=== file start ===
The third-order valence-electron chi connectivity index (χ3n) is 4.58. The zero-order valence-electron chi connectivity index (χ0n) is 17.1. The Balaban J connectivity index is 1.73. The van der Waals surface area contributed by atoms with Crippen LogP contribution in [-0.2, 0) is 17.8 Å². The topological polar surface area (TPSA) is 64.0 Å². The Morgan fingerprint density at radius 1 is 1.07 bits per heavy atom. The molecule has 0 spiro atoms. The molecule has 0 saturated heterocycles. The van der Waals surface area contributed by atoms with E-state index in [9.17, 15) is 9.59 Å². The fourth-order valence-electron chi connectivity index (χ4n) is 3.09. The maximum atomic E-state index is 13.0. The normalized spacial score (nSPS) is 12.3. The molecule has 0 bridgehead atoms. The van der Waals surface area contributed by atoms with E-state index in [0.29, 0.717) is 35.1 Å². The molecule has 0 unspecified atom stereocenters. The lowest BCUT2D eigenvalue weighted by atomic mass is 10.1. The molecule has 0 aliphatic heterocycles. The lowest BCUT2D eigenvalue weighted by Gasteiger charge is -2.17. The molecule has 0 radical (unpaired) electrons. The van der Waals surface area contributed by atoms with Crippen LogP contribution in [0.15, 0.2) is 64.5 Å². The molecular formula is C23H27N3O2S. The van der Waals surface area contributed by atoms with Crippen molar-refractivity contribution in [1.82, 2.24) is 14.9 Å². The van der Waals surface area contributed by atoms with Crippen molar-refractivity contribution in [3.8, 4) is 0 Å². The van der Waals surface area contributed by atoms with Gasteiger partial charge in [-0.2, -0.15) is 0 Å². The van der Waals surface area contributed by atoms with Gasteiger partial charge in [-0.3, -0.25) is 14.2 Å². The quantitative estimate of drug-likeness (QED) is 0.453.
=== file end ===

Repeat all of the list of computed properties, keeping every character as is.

The third-order valence-electron chi connectivity index (χ3n) is 4.58. The zero-order valence-electron chi connectivity index (χ0n) is 17.1. The Balaban J connectivity index is 1.73. The van der Waals surface area contributed by atoms with Crippen LogP contribution in [-0.2, 0) is 17.8 Å². The topological polar surface area (TPSA) is 64.0 Å². The Morgan fingerprint density at radius 1 is 1.07 bits per heavy atom. The molecule has 0 spiro atoms. The molecule has 0 saturated heterocycles. The van der Waals surface area contributed by atoms with E-state index in [9.17, 15) is 9.59 Å². The fourth-order valence-electron chi connectivity index (χ4n) is 3.09. The maximum atomic E-state index is 13.0. The normalized spacial score (nSPS) is 12.3. The molecule has 0 bridgehead atoms. The van der Waals surface area contributed by atoms with E-state index in [0.29, 0.717) is 35.1 Å². The molecule has 0 unspecified atom stereocenters. The lowest BCUT2D eigenvalue weighted by atomic mass is 10.1. The molecule has 0 aliphatic heterocycles. The lowest BCUT2D eigenvalue weighted by Gasteiger charge is -2.17. The molecule has 0 radical (unpaired) electrons. The van der Waals surface area contributed by atoms with Crippen LogP contribution in [0.15, 0.2) is 64.5 Å². The molecular formula is C23H27N3O2S. The van der Waals surface area contributed by atoms with Crippen molar-refractivity contribution in [1.82, 2.24) is 14.9 Å². The van der Waals surface area contributed by atoms with Crippen molar-refractivity contribution in [3.8, 4) is 0 Å². The van der Waals surface area contributed by atoms with Gasteiger partial charge in [-0.2, -0.15) is 0 Å². The van der Waals surface area contributed by atoms with Gasteiger partial charge in [-0.3, -0.25) is 14.2 Å². The quantitative estimate of drug-likeness (QED) is 0.453.